A Change of Heart
When a dentist named Barney Clark received a permanent artificial heart in 1982, it was hailed as a medical miracle. To the public and the press, he represented hope and a huge leap forward in fighting the world’s biggest killer: heart disease. But hope turned to controversy as Clark and other patients suffered a series debilitating complications and critics called the medical experiment cruel and unethical. Eventually the FDA said no more permanent heart implants and the device faded from public view. But it was hardly the end of the story, for the artificial heart continues to impact medical science in surprising ways.
More Like This
How an Underground Abortion Network Got Started
It started with one request. A friend's sister was pregnant and suicidal. Before long a clandestine group called Jane was created to help women in Chicago with illegal abortions.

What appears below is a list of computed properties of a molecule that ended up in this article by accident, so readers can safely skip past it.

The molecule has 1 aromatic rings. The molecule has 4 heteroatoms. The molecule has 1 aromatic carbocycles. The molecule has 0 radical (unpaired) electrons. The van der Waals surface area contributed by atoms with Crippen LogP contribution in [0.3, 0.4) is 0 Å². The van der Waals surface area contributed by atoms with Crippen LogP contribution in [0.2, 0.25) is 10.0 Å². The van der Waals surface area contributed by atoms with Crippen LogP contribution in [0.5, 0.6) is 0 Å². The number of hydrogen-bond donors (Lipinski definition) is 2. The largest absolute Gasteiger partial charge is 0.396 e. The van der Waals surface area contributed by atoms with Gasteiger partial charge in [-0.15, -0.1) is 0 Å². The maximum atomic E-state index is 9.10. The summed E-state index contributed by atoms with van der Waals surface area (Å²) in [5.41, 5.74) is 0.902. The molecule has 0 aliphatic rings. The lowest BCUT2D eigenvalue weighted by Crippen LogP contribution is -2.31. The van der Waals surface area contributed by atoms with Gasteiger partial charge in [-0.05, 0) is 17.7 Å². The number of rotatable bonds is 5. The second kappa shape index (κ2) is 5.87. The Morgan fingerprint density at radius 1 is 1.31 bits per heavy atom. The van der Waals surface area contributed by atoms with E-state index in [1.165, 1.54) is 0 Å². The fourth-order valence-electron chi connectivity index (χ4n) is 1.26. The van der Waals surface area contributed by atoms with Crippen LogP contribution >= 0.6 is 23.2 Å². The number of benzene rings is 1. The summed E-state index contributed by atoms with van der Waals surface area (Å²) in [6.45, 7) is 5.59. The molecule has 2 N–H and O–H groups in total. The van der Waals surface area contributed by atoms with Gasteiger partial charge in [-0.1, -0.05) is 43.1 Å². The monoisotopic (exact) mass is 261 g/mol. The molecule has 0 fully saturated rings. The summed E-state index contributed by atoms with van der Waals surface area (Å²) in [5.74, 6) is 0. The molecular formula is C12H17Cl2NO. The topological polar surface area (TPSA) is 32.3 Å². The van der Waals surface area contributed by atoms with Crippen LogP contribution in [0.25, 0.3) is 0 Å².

A Trusted Pill Turned Deadly. How Tylenol Made a Comeback
How do some companies regain public trust after something goes seriously wrong, while others fail? A look at how Tylenol responded after someone spiked its pills with poison in the 1980s sheds some light.
Life as the World's First Test Tube Baby
On July 25, 1978, Louise Brown became the first ever so-called “test-tube baby.” Her birth was one of the biggest media stories of the 20th century, and she became famous just by being born.
Is Multiple Personality Disorder Real? One Woman's Story
In the 1970s, the TV movie “Sybil” introduced much of the nation to multiple personality disorder and launched a controversy that continues to resonate.